10 ways to fit in when you visit Australia

“Does everyone ride a kangaroo to school?”
“Do you know Steve Irwin?”
“Do you live in the bush?”

If 10 years ago, an Aussie met someone who had never been to Australia, they’d almost certainly ask you those three questions. But now, thanks to the wonders of social media, people from other parts of the world understand there’s more to our country than marsupials, the red desert and khaki outfits.

But if you’ve never down under, you may be surprised by some of our rather unique slang and customs. So, if you’re on a mission to not look like a tourist when you visit Australia, we’ve rounded up some typically Aussie things you can say or do to blend in.

Read also: 10 hidden gems in Australia that are worth travelling to

Bondi Icebergs in Sydney

Call everyone mate

No, this isn’t a stereotype. We really do call everyone ‘mate’, whether it’s the guy at the servo (service or gas station), our colleagues or even our parents. But what most people may not know is that ‘mate’ can actually mean different things, depending on the tone and how long you stretch it out. For example, “Maaaaate!” could be used to greet someone you haven’t seen for a long time, whereas a simple “Mate.” may be used to cut someone off in conversation.

Take the piss out of everything

It’s the Aussie way to take the piss out of (ie. make fun of) every situation, person or thing. However, it’s also possible to simply ‘take the piss’ — which means pushing the boundaries of acceptability too far. So technically, it’s possible to take the piss while taking the piss out of something. Confusing, right?

Photo by Alex Wong

Say “Yeah, nah”

In case that wasn’t confusing enough for you, it’s common for Australians to say “Yeah, nah” or “Nah, yeah.” To determine whether the statement is intended to be positive or negative, the key is to listen out for the second word. But if they say “Yeah, nah, yeah, nah” (which is known to happen), your guess is as good as ours!

Put on your pluggers

In Australia, it’s perfectly acceptable to wear pluggers, otherwise known as thongs (flip flops in the US) in most situations — although you could be ‘taking the piss’ if you do it at work. In fact, they’re practically our national uniform. But if you see an Aussie with a busted plugger (when the connector plug between the toes comes out), run for the hills, because it tends to bring out a Hulk-like fury.

Photo by Louis Amal

Shorten words

One of the easiest ways to blend in as an Aussie is by abbreviating everything you say. Your mate isn’t Steven, he’s Stevo. You’re not having a biscuit (a cookie) to help you get through the afternoon, you’re having a bikkie to get you through the arvo!

Call McDonalds ‘Maccas’

When it comes to shortening words, everyone’s favourite greasy fast food joint is no exception. McDonalds is almost exclusively referred to as ‘Maccas’ here. If you call it by its full name, you’re likely to be accused of being posh!

Photo by Alice Duffield

Have a sausage sizzle

Contrary to popular belief, we don’t say ‘throw another shrimp on the barbie’—although, we do grill the Aussie equivalent, prawns, on the BBQ. However, you’re more likely to find us having a sausage sizzle on a summer’s day. That is, eating a barbecued sausage on white bread with tomato sauce and onions. And if we can’t be bothered cooking it ourselves, we just pop into our local Bunnings (a hardware store chain) which holds sausage sizzles every Sunday. Yep, it’s a thing!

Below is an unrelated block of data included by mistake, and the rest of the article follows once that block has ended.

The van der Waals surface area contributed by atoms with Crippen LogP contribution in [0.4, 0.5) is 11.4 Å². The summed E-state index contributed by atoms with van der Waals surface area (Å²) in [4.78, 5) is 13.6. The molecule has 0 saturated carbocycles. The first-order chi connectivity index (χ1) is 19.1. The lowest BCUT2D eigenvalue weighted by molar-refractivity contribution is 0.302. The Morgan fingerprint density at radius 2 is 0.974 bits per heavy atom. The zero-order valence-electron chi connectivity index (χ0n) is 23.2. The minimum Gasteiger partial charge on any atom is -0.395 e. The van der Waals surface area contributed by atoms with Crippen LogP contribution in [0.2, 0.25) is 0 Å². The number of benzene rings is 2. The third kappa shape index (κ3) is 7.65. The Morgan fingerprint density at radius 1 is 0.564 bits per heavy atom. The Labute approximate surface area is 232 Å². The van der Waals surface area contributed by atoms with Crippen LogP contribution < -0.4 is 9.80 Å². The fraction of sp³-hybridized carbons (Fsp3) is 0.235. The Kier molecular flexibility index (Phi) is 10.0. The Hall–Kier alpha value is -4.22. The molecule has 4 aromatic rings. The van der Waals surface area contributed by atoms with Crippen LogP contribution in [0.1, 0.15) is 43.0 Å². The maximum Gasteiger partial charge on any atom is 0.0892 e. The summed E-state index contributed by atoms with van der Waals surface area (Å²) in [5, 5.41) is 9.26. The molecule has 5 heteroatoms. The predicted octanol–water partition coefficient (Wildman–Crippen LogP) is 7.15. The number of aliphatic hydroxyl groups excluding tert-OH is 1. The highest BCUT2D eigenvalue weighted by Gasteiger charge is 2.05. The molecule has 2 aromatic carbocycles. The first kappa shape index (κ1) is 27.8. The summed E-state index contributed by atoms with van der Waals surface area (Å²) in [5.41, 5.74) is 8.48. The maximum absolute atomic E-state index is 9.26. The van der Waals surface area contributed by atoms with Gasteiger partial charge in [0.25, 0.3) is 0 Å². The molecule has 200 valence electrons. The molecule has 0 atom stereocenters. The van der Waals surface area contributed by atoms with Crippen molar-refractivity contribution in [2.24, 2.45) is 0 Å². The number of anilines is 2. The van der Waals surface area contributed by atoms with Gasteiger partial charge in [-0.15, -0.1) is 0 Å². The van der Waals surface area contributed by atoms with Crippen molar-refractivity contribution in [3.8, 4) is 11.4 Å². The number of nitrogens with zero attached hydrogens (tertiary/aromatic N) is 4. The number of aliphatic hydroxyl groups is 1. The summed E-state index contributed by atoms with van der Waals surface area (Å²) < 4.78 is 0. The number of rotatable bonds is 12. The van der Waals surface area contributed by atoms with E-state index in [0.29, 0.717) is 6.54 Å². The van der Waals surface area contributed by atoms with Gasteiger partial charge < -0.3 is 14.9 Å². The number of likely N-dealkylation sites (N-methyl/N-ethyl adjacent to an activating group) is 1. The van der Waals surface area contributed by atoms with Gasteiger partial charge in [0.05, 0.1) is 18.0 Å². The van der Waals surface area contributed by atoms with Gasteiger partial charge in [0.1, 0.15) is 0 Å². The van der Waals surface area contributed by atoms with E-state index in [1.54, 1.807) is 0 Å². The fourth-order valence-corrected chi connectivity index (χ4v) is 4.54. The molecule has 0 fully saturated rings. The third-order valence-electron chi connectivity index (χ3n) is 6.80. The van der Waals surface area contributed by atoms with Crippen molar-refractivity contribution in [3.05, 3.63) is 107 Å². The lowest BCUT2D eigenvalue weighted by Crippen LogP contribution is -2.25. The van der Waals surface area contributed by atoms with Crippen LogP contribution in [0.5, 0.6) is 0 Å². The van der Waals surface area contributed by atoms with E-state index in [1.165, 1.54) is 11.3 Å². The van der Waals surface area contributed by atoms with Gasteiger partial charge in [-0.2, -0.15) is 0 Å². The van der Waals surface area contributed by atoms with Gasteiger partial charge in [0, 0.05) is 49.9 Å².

Have a Sunday sesh

Us Aussies love to drink – especially in the sun on a Sunday arvo. Whether it’s going to the local pub for a couple of schooies (schooners) of beer or accompanying your sausage sizzle with some bevvies, the Sunday sesh (session) is practically a rite of passage.

Photo by Gary Tindale

Swear a lot

While we’re almost as friendly as the Canadians, we’re not quite as polite. Pretty much everyone – regardless of age, occupation or where they live – swears like a trooper in Australia. We do it so often that sometimes, we don’t even notice we’re doing it. Oh, calling someone the C word in Australia isn’t necessarily cause for offence – it’s often used as a term of endearment amongst friends.

Call people a bogan

Americans have trailer trash, the English have chavs and the Australian name for the unsophisticated or uncouth is ‘bogan.’ You’ll normally find them in the bush, drinking a VB beer and rocking a flannelette shirt and a mullet haircut. While it may help you fit in, we’d probably avoid doing this one if you want to make friends!

Looking for a place to stay down under? The Luxe Nomad has a couple of apartments and villas we think are perfect for you.

Emma Norris

Emma Norris is a Sydney-based freelance writer, travel addict and the owner of copywriting business, Content in the City. Having lived in Ireland and Canada, Emma was bitten by the travel bug at a young age. She loves nothing more than visiting new destinations and experiencing different cultures. Emma grew up (and currently lives) near the beautiful Coogee Beach and is happiest when she’s near a body of water.

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